While we know that there is a still run at IndyMac, people assume that having the FDIC run it everything will work out. Bad lending practices will be discontinued. Only the highest standards will be implemented. Everything will be on the up and up.
The only problem is that things do not always work out so well. The Wall Street Journal has an article showing how the FDIC can use some some of the shady practices used by the worst of them. Here is a very interesting article regarding the FDIC Facing a mortgage mess after running a failed bank -
The unusual situation, which is still bedeviling bank regulators, stems from the 2001 seizure by federal officials of Superior Bank FSB, then a national subprime lender based in Hinsdale, Ill. Rather than immediately shuttering or selling Superior, as it normally does with failed banks, the Federal Deposit Insurance Corp. continued to run the bank's subprime-mortgage business for months as it looked for a buyer. With FDIC people supervising day-to-day operations, Superior funded more than 6,700 new subprime loans worth more than $550 million, according to federal mortgage data.
The FDIC then sold a big chunk of the loans to another bank. That loan pool was afflicted by the same problems for which regulators have faulted the industry: lending to unqualified borrowers, inflated appraisals and poor verification of borrowers' incomes, according to a written report from a government-hired expert. The report said that many of the loans never should have been made in the first place.
In a recent court filing, the FDIC estimated that about 1,500 of the 5,315 loans it sold to Beal either have defaulted or are nonperforming. The FDIC already has bought back another 247 of the mortgages, most of them for violations of federal anti-predatory-lending laws intended to protect borrowers from unreasonably high fees or deceptive practices. Beal Bank has said in court filings that 73 of the repurchased loans were originated while the FDIC was running Superior.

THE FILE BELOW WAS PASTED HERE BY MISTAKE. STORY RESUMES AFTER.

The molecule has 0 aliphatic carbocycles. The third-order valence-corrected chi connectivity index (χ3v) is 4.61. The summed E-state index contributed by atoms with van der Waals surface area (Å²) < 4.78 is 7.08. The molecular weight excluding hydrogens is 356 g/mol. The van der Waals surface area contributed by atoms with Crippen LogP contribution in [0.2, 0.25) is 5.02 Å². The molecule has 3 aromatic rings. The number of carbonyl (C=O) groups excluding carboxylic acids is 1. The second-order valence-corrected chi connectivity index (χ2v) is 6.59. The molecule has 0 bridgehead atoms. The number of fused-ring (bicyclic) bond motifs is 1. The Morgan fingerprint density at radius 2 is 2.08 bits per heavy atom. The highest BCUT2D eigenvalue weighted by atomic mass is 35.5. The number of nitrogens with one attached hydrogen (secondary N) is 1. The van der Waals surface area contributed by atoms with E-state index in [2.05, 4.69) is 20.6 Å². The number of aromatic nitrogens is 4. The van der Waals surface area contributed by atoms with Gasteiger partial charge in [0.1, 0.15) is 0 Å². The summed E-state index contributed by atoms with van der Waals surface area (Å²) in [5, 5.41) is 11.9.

In a statement, FDIC spokesman Andrew Gray said the agency was "prepared to immediately work with Beal" to fix any additional mortgages originated under its watch that violated consumer-protection laws or the FDIC's own subprime-lending guidelines. As for the loans it has already acknowledged were predatory, Mr. Gray said the FDIC has provided recompense to affected borrowers and instructed its servicing contractor to avoid foreclosing.
Meanwhile, a separate portfolio of Superior subprime loans that the FDIC sold to Bank of America Corp. -- which the bank in turn sold to investors -- also has been troubled. As of April, investors had suffered "realized losses" -- which generally occur after foreclosures -- on 511 of the 3,964 loans in that pool, according to data provided to investors. The vast majority of the loans were originated when the FDIC was running the bank, the data show. In May and June, two ratings agencies downgraded some securities backed by the mortgages, with one citing a large number of severely delinquent loans and other problems. A Bank of America spokesman declined to comment.
Almost makes the current situation seem even worse. The ones who are supposed to alleviate the problems and watch the situation were contributing to it. Over 28% of the loans sold to Beal Bank the FDIC generated were not performing. Meanwhile almost 13% of the loans sold to Bank of America have gone into foreclosure. And most of the 13% came from when the FDIC was in charge. Not good, not good at all. And not the way to instill public confidence.